arteriovenous shunt. 2 , 14 , 18 In particular, catheter angiography will always be required in slow flowing arteriovenous shunts and is at present the only study that provides detailed information on the arterial supply and venous drainage in those malformations. Computed tomography remains the initial imaging method of choice in acute presentations of intracranial vascular pathological entities because of its ready availability, ease of interpretation, speed, and convenience. 6 Multislice spiral CT angiography and venography share many of these advantages, and given

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George M. Ibrahim, Stefan Weidauer and R. Loch Macdonald

Infarction OccUrring after Subarachnoid hemorrhage), a randomized, double-blinded, placebo-controlled phase 2 dose-finding trial of clazosentan for prevention of angiographic vasospasm after aneurysmal SAH. 14 The methods and results have been published. 14 Eligible patients were 18–70 years of age with confirmed SAH. Two hundred eighty-nine (70%) were women, and the mean age was 51 ± 11 years. Computed Tomography Scanning Analysis All patients underwent CT scanning performed at baseline, which showed SAH. Patients then underwent catheter angiography, which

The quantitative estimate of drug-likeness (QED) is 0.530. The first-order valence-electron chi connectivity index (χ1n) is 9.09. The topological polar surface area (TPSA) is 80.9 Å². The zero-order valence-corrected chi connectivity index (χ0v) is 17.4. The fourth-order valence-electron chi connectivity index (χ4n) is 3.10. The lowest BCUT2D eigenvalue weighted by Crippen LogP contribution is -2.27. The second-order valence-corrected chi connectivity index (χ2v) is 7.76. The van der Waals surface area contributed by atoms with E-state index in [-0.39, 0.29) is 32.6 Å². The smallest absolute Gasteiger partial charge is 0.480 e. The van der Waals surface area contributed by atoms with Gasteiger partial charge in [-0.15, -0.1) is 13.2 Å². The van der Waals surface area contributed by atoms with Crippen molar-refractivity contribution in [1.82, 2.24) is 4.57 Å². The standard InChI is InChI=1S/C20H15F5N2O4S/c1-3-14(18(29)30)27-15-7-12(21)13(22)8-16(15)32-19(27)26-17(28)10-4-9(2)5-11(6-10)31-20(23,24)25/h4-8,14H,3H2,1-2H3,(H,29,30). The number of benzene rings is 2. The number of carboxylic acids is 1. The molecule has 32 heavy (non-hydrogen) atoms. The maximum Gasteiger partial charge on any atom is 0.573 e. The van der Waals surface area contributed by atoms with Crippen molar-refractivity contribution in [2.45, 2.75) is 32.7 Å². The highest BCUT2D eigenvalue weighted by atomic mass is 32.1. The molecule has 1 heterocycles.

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Ahmad Khaldi, Vikram C. Prabhu, Douglas E. Anderson and Thomas C. Origitano

glioma: objective evaluation of residual tumor and its influence on regrowth and prognosis . Neurosurgery 34 : 45 – 61 , 1994 2 Brenner DJ , Hall EJ : Computed tomography—an increasing source of radiation exposure . N Engl J Med 357 : 2277 – 2284 , 2007 3 Brown CV , Zada G , Salim A , Inaba K , Kasotakis G , Hadjizacharia P , : Indications for routine repeat head computed tomography (CT) stratified by severity of traumatic brain injury . J Trauma 62 : 1339 – 1345 , 2007 4 Einstein AJ , Henzlova MJ , Rajagopalan S

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Yao Li, Zhonghai Shen, Xiangyang Wang, Yongli Wang, Hongming Xu, Feng Zhou, Shaoyu Zhu and Huazi Xu